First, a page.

Home care providers will be paid after services are delivered instead of receiving a lump monthly payment in advance under a planned commonwealth overhaul of the home care system.
The proposed a “payment in arrears” model, contained in last year’s budget, is an attempt to slow the accumulation of unspent funds, which now amount to $800 million nationally.
It’s planned that the new system will be phased in from June this year.
From March 2021, unspent funds will be “proportionally” returned to the government and held for future drawdown by the client if required.
By April 2021 providers will only be paid for services provided, with the balance to be held by the government for redraw.
The government says the system will address the unspent funds issue while bringing home care into alignment with the NDIS and modern business practices.
ACFA sees ‘merit’ in proposal
In a report on the proposed handed to aged care minister Richard Colbeck on December 11, the Aged Care Financing Authority (ACFA) gives the proposal a thumbs-up, albeit with some concerns.
“With some exceptions, there is general acceptance and support amongst providers and peak bodies that there is merit in the Government’s decision to pay home care subsidies in arrears and for DHS to retain unspent funds,” the report says.
It says most home care providers should be able to absorb the impact of the change from payment in advance to arrears,however some smaller providers in thin markets could face initial challenges, and short-term financial assistance should be available in these cases.
It also says the ultimate change to payment for services only presents a potential risk to both providers and the government because of new system requirements for both providers and DHS to deal with the changes, and the timeframe may need to be reviewed.
ACFA warns the new system could also involve additional administrative costs that will be passed on to consumers, who may experience a reduction in care available under their package.
It says the proposed proportional return of unspent funds will be complex and costly for providers and DHS, and advises against going down that path, saying all unspent funds should either be returned, or kept until the recipient leaves home care.
‘Minimum risk’ to providers
An analysis by accounting firm StewartBrown says the proposed changes could result in short-term cash shortfalls, negative margins, diminished working capital and vulnerability to interruptions in cash flow.
“The other major impact on approved providers that may cause financial impacts would be additional costs associated with any additional administrative burden due to changes to the claiming and reconciliation process,” the report says.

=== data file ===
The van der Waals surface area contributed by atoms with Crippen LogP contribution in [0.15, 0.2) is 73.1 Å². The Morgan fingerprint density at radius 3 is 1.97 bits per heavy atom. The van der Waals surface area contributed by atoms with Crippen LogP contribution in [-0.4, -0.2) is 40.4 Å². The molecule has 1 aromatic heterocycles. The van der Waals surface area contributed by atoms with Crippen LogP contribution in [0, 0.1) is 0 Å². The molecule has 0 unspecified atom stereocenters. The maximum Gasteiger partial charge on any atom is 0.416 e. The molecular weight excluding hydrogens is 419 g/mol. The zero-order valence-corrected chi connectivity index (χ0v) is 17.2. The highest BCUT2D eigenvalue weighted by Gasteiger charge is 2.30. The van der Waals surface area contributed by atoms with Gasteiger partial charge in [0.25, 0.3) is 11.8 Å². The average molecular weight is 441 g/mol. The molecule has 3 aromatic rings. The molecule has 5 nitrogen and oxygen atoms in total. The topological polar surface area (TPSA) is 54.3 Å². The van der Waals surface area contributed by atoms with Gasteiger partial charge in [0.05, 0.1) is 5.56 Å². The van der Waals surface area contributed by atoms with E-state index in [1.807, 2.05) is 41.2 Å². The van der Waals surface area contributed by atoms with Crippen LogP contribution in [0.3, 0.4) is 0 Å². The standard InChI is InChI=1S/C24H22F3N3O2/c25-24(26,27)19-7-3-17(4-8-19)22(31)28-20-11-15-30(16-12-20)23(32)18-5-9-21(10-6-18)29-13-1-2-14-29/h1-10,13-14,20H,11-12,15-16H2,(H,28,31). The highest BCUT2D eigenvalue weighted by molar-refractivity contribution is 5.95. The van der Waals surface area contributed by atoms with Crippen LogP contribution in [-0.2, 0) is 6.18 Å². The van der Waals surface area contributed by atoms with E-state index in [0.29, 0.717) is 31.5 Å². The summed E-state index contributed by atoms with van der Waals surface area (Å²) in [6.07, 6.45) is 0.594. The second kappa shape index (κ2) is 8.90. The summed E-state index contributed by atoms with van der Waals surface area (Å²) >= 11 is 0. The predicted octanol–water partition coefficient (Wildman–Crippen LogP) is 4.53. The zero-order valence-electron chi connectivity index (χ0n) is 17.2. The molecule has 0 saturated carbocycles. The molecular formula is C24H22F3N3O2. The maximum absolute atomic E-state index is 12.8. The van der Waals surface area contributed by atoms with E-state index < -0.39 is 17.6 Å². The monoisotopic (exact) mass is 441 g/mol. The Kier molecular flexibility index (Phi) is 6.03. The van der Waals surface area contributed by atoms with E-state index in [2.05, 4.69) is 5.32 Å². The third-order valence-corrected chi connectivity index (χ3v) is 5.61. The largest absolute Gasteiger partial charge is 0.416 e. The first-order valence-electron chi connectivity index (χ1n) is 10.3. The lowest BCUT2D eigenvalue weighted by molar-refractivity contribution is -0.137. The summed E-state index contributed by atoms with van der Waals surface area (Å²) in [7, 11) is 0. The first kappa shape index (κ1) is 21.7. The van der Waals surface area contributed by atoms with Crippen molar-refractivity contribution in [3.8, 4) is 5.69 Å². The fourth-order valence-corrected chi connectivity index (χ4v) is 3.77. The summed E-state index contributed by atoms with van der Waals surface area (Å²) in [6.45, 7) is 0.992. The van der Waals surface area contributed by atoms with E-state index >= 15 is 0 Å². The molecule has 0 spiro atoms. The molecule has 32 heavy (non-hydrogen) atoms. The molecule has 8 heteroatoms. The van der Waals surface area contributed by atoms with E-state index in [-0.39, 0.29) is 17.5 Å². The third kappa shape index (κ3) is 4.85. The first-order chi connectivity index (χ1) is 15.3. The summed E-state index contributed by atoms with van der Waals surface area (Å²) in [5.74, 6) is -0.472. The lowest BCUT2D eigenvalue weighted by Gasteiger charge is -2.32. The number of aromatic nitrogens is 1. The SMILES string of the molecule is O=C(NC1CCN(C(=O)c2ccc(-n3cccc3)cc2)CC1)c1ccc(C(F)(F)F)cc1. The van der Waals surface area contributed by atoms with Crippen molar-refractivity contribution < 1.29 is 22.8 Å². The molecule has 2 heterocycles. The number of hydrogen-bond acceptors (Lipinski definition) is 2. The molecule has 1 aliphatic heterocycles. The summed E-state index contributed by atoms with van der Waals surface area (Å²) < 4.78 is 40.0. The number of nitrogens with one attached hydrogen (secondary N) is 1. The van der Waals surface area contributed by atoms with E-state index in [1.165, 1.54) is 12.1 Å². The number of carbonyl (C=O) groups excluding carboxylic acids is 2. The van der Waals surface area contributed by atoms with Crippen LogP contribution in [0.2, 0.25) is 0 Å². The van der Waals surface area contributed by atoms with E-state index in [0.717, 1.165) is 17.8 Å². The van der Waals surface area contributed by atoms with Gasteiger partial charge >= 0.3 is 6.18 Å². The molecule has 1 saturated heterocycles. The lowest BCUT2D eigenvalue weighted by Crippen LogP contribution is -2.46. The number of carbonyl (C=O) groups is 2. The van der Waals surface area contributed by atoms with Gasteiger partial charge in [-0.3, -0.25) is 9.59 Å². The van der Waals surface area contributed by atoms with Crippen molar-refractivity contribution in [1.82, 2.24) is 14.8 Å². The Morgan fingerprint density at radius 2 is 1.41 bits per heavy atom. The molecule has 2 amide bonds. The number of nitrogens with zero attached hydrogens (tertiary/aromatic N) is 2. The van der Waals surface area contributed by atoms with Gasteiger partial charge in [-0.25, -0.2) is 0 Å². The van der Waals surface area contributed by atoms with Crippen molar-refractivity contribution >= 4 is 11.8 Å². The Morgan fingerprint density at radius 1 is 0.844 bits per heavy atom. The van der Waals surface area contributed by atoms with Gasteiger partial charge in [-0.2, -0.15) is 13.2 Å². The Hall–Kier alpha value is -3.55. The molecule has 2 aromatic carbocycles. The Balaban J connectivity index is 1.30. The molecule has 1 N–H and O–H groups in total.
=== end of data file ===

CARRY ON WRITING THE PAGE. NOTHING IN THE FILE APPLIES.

However, it concludes that the overall financial performance of providers “will not be materially impacted by the proposed changes to funding arrangements”.
StewartBrown partner David Sinclair says the changes are “inevitable and a good idea”.
“This will utilise the funds that currently aren’t utilised for one reason or another and allow the government to create more packages,” he told Community Care Review.
Any risk to providers would be minimal, Mr Sinclair said, and the only major risk would be if the new payment system wasn’t up to scratch or was poorly implemented.
Sector gives in principal support
Leading Age Services Australia Acting Chief Advocate Tim Hicks says LASA supports the proposal in principal, and that the changes could deliver a one-off saving worth hundreds of millions of dollars.
But he says all savings from the plan must go directly to reducing the nation’s “unacceptable” home care queue, with the latest government figure showing more than 112,000 older Australians are waiting for their assigned package.
“LASA supports the payment administration changes in-principle, as long as all savings are used to boost home care packages,” he said.
However he said LASA remained concerned about the ability of some providers to transition into the new arrangements without safeguards.
He said a survey of LASA members showed 80 per cent considered cash flow issues could make the transition difficult to achieve.
- Short term grants or loans, and free financial advice during the transition
- Special consideration for vulnerable providers
- A trial period
- Retention of unspent funds until recipients leave home care
Read the full LASA submission here.
Comment has been sought from Senator Colbeck.